Around the world, railway systems are seeing a renaissance: New high-speed train routes are coming to Europe, faster trains are in the works in Japan, and Indonesia will soon see its first high-speed train.
Not to be left out, the United States’ passenger railway line, Amtrak, recently announced that it’s planning to replace its existing long-distance train cars with newer iterations, which will be rolled out on 14 overnight routes, including the popular California Zephyr, which connects Chicago and San Francisco; Coast Starlight between Seattle and Los Angeles; Crescent from New York to New Orleans; Empire Builder from Chicago to Portland; and Southwest Chief, which runs between Chicago and Los Angeles.
“Purchasing new long-distance train cars will allow Amtrak to upgrade and modernize the iconic and vital overnight services that link our nation’s major regions,” Amtrak board chair Tony Coscia said in a statement. “We are looking for new trains that improve safety, reliability, accessibility, and efficiency while offering the features our customers believe are most important to modernizing overnight train travel for the 21st century.”
Amtrak is considering ideas from as many as 10 manufacturers. According to a statement, the railroad company is also exploring what amenities can be added to elevate the customer experience on the long-haul trains. Currently, overnight trains have options ranging from reclining coach seats, to roommettes (two seats that transform into bunk beds at night with a picture window), to bedrooms (with a sofa and separate chair that turn into bunk beds, a picture window, and an in-room restroom and shower).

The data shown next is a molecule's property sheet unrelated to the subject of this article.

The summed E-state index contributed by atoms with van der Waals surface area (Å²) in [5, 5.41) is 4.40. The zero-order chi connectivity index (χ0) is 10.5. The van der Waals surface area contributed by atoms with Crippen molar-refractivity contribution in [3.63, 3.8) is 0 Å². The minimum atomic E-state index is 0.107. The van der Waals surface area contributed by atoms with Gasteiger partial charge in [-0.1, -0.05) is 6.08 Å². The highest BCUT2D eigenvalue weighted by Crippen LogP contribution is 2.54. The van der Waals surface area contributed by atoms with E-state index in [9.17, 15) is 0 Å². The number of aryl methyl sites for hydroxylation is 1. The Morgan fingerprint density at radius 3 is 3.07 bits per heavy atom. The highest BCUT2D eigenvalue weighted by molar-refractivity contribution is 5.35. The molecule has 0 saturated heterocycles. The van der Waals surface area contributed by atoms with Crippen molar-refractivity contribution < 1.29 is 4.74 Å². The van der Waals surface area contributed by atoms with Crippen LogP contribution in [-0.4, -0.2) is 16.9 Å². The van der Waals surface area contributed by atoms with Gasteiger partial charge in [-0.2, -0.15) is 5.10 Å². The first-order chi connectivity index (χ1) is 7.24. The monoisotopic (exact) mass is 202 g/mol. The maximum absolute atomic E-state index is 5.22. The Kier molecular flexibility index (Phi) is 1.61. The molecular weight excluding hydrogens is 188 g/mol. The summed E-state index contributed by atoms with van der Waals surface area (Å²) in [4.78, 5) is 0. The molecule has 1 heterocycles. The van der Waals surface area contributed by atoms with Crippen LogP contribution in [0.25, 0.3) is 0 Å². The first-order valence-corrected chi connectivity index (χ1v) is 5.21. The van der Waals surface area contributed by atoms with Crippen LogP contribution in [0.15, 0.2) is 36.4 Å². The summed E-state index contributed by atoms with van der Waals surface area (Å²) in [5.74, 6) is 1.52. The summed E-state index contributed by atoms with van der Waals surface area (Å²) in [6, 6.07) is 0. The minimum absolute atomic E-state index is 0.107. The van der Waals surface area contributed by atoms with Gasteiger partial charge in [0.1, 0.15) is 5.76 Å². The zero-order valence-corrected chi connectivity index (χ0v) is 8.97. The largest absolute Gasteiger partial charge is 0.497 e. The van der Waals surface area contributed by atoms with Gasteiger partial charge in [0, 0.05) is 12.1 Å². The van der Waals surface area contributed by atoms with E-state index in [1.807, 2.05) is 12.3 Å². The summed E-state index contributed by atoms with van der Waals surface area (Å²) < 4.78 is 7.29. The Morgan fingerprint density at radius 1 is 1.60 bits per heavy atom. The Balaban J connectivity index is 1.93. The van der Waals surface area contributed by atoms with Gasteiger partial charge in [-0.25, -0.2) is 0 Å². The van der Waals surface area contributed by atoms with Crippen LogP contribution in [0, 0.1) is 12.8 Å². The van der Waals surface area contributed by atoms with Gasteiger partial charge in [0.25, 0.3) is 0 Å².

There’s no word yet on when the new cars will come into service and replace the now 44-year-old train cars. Amtrak expects that current long-haul rail cars will “approach the ends of its service life after the next decade.”
Amtrak has gotten a recent boost to fund this project from the Infrastructure Investment and Jobs Act, a $1 trillion infrastructure bill enacted by Congress and the Biden administration in November 2021 to revamp the nation’s transportation systems. Of that, $66 billion was earmarked for Amtrak, making it the most significant federal investment in the railway company since its 1971 founding.
This is just one of Amtrak’s many projects to modernize its aging system. Its new high-speed Acela Express Fleet, which will connect Boston and Washington, D.C., is expected to enter service sometime this year. And in December, Amtrak shared a first look at its new fleet of short-haul trains, known as the Amtrak Airo, which will roll out starting in 2026 and will largely operate on the East Coast. Some upgrades in the Airo trains include individual outlets, USB ports, large panoramic windows, and better Wi-Fi. They’ll also travel at speeds up to 125 miles per hour (up from the average of 80 miles per hour).